I think democratizing patient information while still protecting privacy is a massive opportunity because it would just blow the door wide open in terms of discovery relative to identifying new ways, experimenting in new ways, and trending data to identify ways to address disease processes in terms of treatment for illnesses and injury. From a data standpoint, there’s an immense amount of opportunity there. When you look at where a lot of the dollars have been deployed the last couple of years such as in the most crowded categories of “digital health,” a lot of it has been patient engagement, wellness, preventative care. I think that’s absolutely warranted but what I think you’ll start to see more of as a total portion of that overall investment is really provider-centric solutions that are more enterprise level solutions that help organizations, whether it’s up and down the continuum of care, communicate relative to identifying the appropriate setting for a patient or care handoffs. How do we identify and optimize handoffs from an information exchange standpoint whether its intra-facility or inter-facility? This goes back to interoperability.
With an industry as large and screwed up as healthcare, it presents a lot of opportunity to spend time to create solutions to big problems. One of the rewarding things of trying to solve problems in healthcare is that you’re doing something that is very valuable. You’re improving the framework by which people receive care. It goes back to that: do you want to work on another picture sharing app that’s very popular but doesn’t save anyone’s life or do you want to solve problems that can improve someone’s outcomes or quality of life? The social value is why I think a lot of very smart people try to focus on creative ways to innovate in healthcare. It is because it’s very rewarding. When you’re doing something that’s saving or improving lives, that’s not lost on your team. When you accomplish goals, that can be a very validating thing for people.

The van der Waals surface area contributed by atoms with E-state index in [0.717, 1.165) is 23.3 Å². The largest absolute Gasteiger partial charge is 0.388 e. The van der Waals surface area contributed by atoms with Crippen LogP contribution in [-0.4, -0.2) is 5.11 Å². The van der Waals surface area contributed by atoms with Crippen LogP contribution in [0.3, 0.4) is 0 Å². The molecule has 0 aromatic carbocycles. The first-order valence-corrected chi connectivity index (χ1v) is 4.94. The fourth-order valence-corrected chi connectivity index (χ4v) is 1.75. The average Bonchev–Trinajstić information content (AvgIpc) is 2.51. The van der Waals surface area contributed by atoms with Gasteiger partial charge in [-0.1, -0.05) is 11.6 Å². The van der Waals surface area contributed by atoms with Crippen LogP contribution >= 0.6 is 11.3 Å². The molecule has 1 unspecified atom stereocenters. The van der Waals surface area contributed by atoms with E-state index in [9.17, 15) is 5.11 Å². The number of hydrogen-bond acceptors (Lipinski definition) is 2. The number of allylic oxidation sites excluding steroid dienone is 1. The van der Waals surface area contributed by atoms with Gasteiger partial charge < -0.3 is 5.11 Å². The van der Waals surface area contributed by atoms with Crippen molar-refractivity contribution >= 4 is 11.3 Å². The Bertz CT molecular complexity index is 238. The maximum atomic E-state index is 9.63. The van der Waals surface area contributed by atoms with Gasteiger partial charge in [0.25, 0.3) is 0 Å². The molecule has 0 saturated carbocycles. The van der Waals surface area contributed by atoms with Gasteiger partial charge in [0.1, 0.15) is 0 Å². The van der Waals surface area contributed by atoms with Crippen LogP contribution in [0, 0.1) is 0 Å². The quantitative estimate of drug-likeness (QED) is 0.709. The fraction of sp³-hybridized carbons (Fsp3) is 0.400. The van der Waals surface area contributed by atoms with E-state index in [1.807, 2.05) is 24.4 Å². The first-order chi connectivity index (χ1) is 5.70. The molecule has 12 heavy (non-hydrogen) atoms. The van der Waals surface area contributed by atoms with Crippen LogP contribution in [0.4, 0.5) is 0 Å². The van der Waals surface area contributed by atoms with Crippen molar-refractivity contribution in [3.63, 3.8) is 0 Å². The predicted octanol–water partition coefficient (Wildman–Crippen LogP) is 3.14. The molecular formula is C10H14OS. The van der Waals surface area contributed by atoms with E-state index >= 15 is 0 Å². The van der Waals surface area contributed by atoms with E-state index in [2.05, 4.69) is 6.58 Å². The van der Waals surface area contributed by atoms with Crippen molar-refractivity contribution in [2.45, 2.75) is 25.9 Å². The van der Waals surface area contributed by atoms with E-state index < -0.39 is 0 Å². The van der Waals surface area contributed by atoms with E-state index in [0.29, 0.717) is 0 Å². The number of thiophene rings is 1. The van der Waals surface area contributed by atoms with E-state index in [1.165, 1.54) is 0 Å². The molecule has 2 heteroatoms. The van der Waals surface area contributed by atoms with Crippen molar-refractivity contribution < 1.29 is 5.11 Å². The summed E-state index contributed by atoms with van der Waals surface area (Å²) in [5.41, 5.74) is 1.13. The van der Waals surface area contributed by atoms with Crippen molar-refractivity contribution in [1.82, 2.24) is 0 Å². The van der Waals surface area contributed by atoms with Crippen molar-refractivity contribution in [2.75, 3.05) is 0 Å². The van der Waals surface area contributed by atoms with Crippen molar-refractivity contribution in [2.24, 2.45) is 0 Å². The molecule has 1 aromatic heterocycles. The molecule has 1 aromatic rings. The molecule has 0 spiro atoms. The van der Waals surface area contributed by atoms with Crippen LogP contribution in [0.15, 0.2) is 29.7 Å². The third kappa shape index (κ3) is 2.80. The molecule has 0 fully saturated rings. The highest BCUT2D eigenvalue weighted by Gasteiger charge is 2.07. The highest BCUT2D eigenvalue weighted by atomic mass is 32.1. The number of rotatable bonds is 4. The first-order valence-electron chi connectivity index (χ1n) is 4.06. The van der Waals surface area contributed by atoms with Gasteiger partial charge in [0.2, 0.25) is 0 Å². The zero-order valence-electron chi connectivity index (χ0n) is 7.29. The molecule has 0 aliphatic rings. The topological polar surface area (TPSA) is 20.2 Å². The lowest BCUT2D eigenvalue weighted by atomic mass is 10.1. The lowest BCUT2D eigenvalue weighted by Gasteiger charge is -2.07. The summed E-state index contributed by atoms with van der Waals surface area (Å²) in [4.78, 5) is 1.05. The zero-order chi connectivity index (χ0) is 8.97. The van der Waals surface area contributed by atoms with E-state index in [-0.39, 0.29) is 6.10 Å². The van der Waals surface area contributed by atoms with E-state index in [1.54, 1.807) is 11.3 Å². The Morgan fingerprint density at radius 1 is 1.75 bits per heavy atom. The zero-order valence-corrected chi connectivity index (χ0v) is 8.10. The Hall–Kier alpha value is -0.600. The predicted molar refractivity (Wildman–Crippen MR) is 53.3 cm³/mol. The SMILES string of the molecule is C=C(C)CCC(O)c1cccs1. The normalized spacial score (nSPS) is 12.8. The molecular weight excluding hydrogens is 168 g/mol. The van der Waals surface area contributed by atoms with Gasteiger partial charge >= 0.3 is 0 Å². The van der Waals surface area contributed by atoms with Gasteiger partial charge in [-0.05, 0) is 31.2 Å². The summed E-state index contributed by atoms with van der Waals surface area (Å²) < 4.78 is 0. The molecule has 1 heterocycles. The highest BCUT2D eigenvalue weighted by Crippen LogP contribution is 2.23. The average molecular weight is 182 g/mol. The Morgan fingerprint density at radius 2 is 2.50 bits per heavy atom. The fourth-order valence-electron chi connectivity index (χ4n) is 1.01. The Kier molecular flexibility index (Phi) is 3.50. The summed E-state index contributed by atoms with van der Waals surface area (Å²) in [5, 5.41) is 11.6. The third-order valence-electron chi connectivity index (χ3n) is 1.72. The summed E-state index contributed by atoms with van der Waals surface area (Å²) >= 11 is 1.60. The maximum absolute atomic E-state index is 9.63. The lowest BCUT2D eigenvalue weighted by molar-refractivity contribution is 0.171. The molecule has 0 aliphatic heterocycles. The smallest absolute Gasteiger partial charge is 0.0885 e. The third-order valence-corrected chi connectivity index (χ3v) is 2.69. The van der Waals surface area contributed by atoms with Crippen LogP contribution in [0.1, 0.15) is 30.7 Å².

Healthcare Innovators: Awesome, thank you for the caveat in the beginning by the way. I never thought of healthcare disruption in that form and what you said makes sense. I guess going forward we can rephrase that.
Mr. Godfrey: No, not at all! You don’t need to rephrase it because it might be telling in how far along that individual really is in “disrupting healthcare.” If you don’t have a lot of experience dealing with large integrated delivery networks and large health systems, then you may be bullish. I don’t want to diminish anyone’s desires to really come in and create this transformational change overnight but I think people should be aware about how challenging it is to create the behavioral change within an organization even if the organization wants to change.
We work with a lot of large health systems where maybe the leadership’s on the bus and you’re trying to get the process level stakeholders on, but they are resistant or vice versa. There are so many different stakeholders involved in these evolutionary types of exercises because you’re trying to evolve thinking and processes and evolve a potentially antiquated process perhaps by leveraging technology to capture some sort of value. However, there are always more people involved than you think and all the people involved have their different motivations and incentives within the organization often don’t align. You want those checks and balances but at the same time you don’t want an organization that has so many checks and balances that it can’t get out of it’s own way.
Healthcare Innovators: I see. To wrap up, what advice would you give students today? What advice would you give yourself if you were in our shoes? We’d love to hear your wisdom.